Section 2(1) of the Trespass to Property Act makes it an offence for any person, not acting under a right or authority conferred by law, who

(a) without the express permission of the occupier, the proof of which rests on the defendant,

(i) enters on premises when entry is prohibited under this Act, or

(ii) engages in an activity on premises when the activity is prohibited under this Act; or

(b) does not leave the premises immediately after he or she is directed to do so by the occupier of the premises or a person authorized by the occupier.

An occupier may issue a notice prohibiting entry on premises pursuant to section 3(1), and, according to section 5(1), such notice may be given orally or in writing, by means of clearly visible signs, or by a marking system described in section 7 of the Trespass to Property Act.

The Canadian Charter of Rights and Freedoms

Whenever a premises in Ontario is public land or when the occupier is a government body, any action taken by that public entity is subject to compliance with the Canadian Charter of Rights and Freedoms (the “Charter”). The Charter guarantees certain rights and freedoms, which cannot be infringed unless it is by some “reasonable limits prescribed by law as can be demonstrably justified in a free and democratic society” (section 1).

For example, and specifically relevant to the issue of prohibitions against trespass under the Trespass to Property Act, everyone has fundamental freedoms under section 2 of the Charter to freedom of thought, belief, opinion and expression, including freedom of the press and other media of communication, and freedom of peaceful assembly. Additionally, every citizen has the right to vote in federal and provincial elections protected by section 3 of the Charter. And, everyone has certain legal rights including: to life, liberty and security of the person (section 7); to be secure against unreasonable search and seizure (section 8); not to be arbitrarily detained or imprisoned (section 9). The Charter also provides, in section 24(1), the ability of citizens to seek a remedy from the courts for any violation of their rights or freedoms.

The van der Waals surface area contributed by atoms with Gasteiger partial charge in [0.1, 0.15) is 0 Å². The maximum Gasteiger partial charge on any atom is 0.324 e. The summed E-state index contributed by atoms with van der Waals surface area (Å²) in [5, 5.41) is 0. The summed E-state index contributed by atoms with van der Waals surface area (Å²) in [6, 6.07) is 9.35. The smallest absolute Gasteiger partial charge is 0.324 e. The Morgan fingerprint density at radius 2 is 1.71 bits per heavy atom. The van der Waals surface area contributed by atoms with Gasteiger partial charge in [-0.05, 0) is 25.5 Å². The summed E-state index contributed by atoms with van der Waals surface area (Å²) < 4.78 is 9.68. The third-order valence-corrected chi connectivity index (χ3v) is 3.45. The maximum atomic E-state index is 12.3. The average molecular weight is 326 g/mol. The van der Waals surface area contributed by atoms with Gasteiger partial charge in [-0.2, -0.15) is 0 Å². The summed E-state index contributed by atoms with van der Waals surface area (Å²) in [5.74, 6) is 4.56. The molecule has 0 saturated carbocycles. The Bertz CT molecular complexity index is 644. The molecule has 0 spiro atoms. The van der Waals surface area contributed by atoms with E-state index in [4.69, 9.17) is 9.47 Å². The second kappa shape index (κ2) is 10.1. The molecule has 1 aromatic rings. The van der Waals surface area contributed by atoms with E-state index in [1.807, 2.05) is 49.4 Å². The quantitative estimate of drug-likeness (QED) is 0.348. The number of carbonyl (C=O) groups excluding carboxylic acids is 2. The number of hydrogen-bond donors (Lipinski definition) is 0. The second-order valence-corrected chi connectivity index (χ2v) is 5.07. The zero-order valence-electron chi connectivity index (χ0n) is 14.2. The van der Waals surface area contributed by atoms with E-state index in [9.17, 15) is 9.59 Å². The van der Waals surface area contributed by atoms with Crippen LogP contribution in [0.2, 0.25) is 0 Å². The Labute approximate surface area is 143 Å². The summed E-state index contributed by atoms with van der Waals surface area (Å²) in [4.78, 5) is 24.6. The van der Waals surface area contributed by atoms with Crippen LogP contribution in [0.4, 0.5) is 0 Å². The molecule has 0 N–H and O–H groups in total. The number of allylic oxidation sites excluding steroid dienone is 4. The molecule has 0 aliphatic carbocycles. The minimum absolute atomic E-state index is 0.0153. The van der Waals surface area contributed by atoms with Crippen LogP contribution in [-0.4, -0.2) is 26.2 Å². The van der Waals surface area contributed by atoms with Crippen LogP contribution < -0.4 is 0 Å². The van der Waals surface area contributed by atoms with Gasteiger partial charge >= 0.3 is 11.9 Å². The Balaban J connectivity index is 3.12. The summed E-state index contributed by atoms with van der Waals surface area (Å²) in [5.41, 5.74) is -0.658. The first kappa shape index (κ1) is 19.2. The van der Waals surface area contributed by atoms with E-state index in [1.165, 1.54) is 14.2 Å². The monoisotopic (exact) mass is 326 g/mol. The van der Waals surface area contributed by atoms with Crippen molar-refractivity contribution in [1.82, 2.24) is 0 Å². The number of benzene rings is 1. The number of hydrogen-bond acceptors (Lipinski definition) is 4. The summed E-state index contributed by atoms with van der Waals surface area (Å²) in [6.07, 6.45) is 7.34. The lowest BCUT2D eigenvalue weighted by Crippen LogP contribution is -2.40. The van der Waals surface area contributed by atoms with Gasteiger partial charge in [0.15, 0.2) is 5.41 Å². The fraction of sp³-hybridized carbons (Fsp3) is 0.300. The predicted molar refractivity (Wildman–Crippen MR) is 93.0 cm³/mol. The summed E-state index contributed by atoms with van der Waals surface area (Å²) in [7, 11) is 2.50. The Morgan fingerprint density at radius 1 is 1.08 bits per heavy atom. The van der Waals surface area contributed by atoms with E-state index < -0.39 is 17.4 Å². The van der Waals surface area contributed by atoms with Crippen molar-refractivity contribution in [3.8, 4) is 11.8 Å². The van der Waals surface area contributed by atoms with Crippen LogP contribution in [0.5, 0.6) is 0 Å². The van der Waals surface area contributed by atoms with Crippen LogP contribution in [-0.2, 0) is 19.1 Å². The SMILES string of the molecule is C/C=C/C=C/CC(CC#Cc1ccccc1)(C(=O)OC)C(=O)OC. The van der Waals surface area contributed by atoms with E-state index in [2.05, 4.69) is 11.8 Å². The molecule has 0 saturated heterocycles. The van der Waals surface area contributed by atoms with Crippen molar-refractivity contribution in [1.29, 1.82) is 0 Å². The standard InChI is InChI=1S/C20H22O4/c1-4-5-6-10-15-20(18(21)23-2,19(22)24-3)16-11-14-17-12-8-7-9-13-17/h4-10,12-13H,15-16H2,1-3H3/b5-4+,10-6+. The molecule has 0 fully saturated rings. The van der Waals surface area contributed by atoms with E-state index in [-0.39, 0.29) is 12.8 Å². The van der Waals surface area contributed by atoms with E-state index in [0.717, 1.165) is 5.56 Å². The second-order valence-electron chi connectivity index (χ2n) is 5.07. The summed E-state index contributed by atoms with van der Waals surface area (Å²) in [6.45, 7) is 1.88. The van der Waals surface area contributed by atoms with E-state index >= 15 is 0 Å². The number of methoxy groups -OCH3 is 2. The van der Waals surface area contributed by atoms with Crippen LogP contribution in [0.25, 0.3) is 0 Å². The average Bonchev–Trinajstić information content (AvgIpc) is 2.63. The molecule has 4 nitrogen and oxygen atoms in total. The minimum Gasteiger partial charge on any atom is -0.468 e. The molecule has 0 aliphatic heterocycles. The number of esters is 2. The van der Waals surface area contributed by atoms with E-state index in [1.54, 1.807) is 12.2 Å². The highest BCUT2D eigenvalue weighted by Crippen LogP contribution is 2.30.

The interplay between a public body’s ability to make use of the Trespass to Property Act and the protections afforded to individuals by the Charter was squarely at issue in the Bracken case.

The Open Meetings Principle

Before moving on to the specifics of the Bracken decision, it is important to understand one more important element of the legal landscape: the “open meetings principle”.

In Ontario, the Municipal Act, 2001, S.O. 2001, c. 25, enshrines the open meetings principle at section 239, which states: “Except as provided in this section, all meetings shall be open to the public.”

The open meeting principle ensures that citizens have the right to a transparent, open decision-making process of local governments, committees and boards. A corollary of this principle is that concerned citizens will be free to observe the meetings of municipalities and other public entities and participate in the manner prescribed by the applicable rules, regulations, and by-laws.

Fredrick Bracken and the Town of Fort Erie

With this legal landscape in mind, it is now appropriate to turn to the Bracken case and the lessons that it holds regarding the use of trespass notices by municipalities or other public bodies.